Zack Scholl is a newcomer to community theater who has officially caught the bug! He has appeared in Boeing Boeing and Bengal Tiger at the Baghdad Zoo with Things Unseen Theatre and It’s a Wonderful Life with Altoona Community Theatre. He looks forward to working on more productions on stage and backstage in the future.

Joe Rishell, Haley Holt, and Zack Scholl in Things Unseen Theatre’s “RUST.” Photo Credit: Valerie Stratton

Why did you want to work on this show?

Zack: “I love participating in community theatre and wanted as little down time as possible after my last show ended, so when the opportunity was presented to me to act in RUST, I couldn’t turn it down.”

What are some challenges in acting a newer playscript? Acting for the playwright?

Zack: “Having the playwright as a director hasn’t presented as many challenges as it has provided benefits, to be honest. F.J.’s direction and insight into the motivations of the characters is wonderful!”

Who is your character and what do they struggle with through out the production?

Zack: “I play Pavol Strnad in this production. Pavol is a college student who returns home to try to convince his family to allow him to drop out of school to work in order to help the family through their financial downturn. After he’s discouraged from dropping out of school, he returns home again to deliver news that he was filmed, on his college campus, delivering a speech at a gay rights rally. He then has to come out to his parents before he’s publicly outed by everyone in his hometown. His father, Marek, immediately kicks him out of their house, and Pavol is beaten by two homophobes on his way to the bus station. After the attack, Marek is confronted with the unsettling fact that, if it hadn’t been his son, he may have been one of the men throwing the punches. Pavol talks through his sexuality with both of his parents, who ultimately come to love and respect him, even though they struggle to understand his orientation completely. First and foremost, the Strnads are a family that love one another.”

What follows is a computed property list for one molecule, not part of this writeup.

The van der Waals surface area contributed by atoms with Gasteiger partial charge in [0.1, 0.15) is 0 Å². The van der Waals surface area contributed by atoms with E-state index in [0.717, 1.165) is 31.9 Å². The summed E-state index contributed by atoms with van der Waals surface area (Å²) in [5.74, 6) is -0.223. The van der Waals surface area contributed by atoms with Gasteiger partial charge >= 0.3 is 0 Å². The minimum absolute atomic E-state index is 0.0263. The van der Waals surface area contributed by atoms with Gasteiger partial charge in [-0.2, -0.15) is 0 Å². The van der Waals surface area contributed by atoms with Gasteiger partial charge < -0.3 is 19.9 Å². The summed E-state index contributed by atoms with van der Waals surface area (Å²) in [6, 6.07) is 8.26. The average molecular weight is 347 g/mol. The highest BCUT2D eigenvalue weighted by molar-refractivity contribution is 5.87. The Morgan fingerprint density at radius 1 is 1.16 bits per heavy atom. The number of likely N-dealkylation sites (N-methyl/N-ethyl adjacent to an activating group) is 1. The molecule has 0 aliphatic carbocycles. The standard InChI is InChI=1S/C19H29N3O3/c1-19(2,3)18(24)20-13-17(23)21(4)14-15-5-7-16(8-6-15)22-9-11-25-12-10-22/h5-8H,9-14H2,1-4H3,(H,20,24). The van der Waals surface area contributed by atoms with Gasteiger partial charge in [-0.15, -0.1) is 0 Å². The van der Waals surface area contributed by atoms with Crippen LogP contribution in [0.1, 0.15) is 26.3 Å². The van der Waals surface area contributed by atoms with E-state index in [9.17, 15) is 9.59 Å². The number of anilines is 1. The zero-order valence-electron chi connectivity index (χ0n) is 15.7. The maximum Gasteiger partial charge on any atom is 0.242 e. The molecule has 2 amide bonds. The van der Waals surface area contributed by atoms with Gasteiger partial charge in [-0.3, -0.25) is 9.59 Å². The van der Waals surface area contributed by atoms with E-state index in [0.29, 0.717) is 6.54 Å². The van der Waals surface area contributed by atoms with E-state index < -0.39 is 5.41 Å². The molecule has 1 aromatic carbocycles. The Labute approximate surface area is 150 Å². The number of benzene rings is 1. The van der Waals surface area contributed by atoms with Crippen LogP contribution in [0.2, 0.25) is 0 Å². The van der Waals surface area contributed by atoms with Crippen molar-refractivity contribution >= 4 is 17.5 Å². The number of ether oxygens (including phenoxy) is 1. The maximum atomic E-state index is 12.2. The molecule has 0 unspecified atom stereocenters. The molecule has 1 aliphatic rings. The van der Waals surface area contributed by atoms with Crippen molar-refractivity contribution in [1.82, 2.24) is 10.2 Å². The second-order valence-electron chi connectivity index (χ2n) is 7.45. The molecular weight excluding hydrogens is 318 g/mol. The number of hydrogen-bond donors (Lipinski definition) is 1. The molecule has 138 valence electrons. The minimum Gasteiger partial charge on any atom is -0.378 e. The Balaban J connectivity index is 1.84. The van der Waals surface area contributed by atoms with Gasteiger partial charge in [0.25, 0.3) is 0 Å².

What are some themes this show grapples with that will intrigue Blair County audiences?

Zack: “The show deals with steel mills closing, a family falling on hard times, and a family member whose sexual orientation makes his parents uncomfortable, and between these themes, I feel like every member of the audience that comes to see RUST will have either been touched by one of these experiences personally, or will know someone who has.”

Between the Blair County Arts Festival this coming weekend and Exit The King coming up at Cresson Lake Playhouse (I am the Director’s Apprentice), I will be anxious to squeeze a show in between my busy schedule to support my buddy, Zack. I would make a joke about my cat Ann’s interest in this play, but she is afraid of Zack! Considering that, I am unsure how she would feel about this production. At least I think it will be interesting and important to the community! That’s what matters, right?

RUST runs May 17, 19, 24, and 26 at 8PM with a Sunday matinee at 2PM on May 20.  Note that there are no Friday productions.

Admission is $10 for students, seniors, and military and $12 for general admission. You can get tickets at the door or at Thompson Pharmacy in Altoona.

Check out the Altoona Mirror’s Article here!